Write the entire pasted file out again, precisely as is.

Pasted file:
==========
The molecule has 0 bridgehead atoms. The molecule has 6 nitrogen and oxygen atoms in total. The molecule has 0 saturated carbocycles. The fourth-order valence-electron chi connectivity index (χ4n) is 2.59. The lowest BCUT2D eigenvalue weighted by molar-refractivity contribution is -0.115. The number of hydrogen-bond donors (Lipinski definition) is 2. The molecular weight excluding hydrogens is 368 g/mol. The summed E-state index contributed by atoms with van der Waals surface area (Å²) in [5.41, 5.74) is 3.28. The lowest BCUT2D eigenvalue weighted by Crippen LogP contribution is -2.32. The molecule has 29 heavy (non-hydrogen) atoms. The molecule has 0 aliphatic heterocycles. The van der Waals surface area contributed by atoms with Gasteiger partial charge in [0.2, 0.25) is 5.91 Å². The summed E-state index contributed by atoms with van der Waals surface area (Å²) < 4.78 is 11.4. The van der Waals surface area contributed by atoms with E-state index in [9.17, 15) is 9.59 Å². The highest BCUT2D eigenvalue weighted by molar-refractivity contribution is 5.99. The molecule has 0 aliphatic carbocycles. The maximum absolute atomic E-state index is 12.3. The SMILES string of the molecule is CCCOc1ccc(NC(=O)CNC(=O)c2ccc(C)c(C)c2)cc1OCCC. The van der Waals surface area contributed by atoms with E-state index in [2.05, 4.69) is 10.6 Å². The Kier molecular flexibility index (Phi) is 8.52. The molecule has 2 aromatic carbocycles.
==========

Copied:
The molecule has 0 bridgehead atoms. The molecule has 6 nitrogen and oxygen atoms in total. The molecule has 0 saturated carbocycles. The fourth-order valence-electron chi connectivity index (χ4n) is 2.59. The lowest BCUT2D eigenvalue weighted by molar-refractivity contribution is -0.115. The number of hydrogen-bond donors (Lipinski definition) is 2. The molecular weight excluding hydrogens is 368 g/mol. The summed E-state index contributed by atoms with van der Waals surface area (Å²) in [5.41, 5.74) is 3.28. The lowest BCUT2D eigenvalue weighted by Crippen LogP contribution is -2.32. The molecule has 29 heavy (non-hydrogen) atoms. The molecule has 0 aliphatic heterocycles. The van der Waals surface area contributed by atoms with Gasteiger partial charge in [0.2, 0.25) is 5.91 Å². The summed E-state index contributed by atoms with van der Waals surface area (Å²) < 4.78 is 11.4. The van der Waals surface area contributed by atoms with E-state index in [9.17, 15) is 9.59 Å². The highest BCUT2D eigenvalue weighted by molar-refractivity contribution is 5.99. The molecule has 0 aliphatic carbocycles. The maximum absolute atomic E-state index is 12.3. The SMILES string of the molecule is CCCOc1ccc(NC(=O)CNC(=O)c2ccc(C)c(C)c2)cc1OCCC. The van der Waals surface area contributed by atoms with E-state index in [2.05, 4.69) is 10.6 Å². The Kier molecular flexibility index (Phi) is 8.52. The molecule has 2 aromatic carbocycles.